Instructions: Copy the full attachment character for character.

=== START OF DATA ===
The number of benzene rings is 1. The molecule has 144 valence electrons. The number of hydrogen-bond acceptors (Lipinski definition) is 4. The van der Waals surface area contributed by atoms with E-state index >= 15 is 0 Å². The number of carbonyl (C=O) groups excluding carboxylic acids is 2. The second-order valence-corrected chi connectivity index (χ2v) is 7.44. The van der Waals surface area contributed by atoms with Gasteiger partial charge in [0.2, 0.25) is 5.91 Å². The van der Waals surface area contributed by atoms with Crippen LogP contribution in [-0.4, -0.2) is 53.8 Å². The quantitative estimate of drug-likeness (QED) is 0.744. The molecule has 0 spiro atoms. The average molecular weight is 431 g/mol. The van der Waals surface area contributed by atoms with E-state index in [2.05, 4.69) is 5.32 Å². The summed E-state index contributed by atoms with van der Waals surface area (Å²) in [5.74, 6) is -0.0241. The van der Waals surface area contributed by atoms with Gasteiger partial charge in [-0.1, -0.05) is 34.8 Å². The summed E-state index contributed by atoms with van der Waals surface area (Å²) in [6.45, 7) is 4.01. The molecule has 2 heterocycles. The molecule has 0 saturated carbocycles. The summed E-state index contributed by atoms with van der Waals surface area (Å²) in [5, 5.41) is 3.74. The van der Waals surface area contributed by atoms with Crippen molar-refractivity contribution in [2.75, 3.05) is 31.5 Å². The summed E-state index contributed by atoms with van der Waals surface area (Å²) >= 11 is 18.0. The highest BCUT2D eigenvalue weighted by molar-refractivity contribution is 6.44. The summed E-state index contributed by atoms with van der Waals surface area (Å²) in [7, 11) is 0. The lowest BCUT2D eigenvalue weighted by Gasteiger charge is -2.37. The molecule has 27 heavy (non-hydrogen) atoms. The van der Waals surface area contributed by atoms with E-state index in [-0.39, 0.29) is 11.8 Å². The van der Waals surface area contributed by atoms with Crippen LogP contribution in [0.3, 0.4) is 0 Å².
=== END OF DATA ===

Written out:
The number of benzene rings is 1. The molecule has 144 valence electrons. The number of hydrogen-bond acceptors (Lipinski definition) is 4. The van der Waals surface area contributed by atoms with E-state index >= 15 is 0 Å². The number of carbonyl (C=O) groups excluding carboxylic acids is 2. The second-order valence-corrected chi connectivity index (χ2v) is 7.44. The van der Waals surface area contributed by atoms with Gasteiger partial charge in [0.2, 0.25) is 5.91 Å². The van der Waals surface area contributed by atoms with Crippen LogP contribution in [-0.4, -0.2) is 53.8 Å². The quantitative estimate of drug-likeness (QED) is 0.744. The molecule has 0 spiro atoms. The average molecular weight is 431 g/mol. The van der Waals surface area contributed by atoms with E-state index in [2.05, 4.69) is 5.32 Å². The summed E-state index contributed by atoms with van der Waals surface area (Å²) in [5.74, 6) is -0.0241. The van der Waals surface area contributed by atoms with Gasteiger partial charge in [-0.1, -0.05) is 34.8 Å². The summed E-state index contributed by atoms with van der Waals surface area (Å²) in [6.45, 7) is 4.01. The molecule has 2 heterocycles. The molecule has 0 saturated carbocycles. The summed E-state index contributed by atoms with van der Waals surface area (Å²) in [5, 5.41) is 3.74. The van der Waals surface area contributed by atoms with Crippen molar-refractivity contribution in [2.75, 3.05) is 31.5 Å². The summed E-state index contributed by atoms with van der Waals surface area (Å²) >= 11 is 18.0. The highest BCUT2D eigenvalue weighted by molar-refractivity contribution is 6.44. The summed E-state index contributed by atoms with van der Waals surface area (Å²) in [7, 11) is 0. The lowest BCUT2D eigenvalue weighted by Gasteiger charge is -2.37. The molecule has 27 heavy (non-hydrogen) atoms. The van der Waals surface area contributed by atoms with E-state index in [-0.39, 0.29) is 11.8 Å². The van der Waals surface area contributed by atoms with Crippen LogP contribution in [0.3, 0.4) is 0 Å².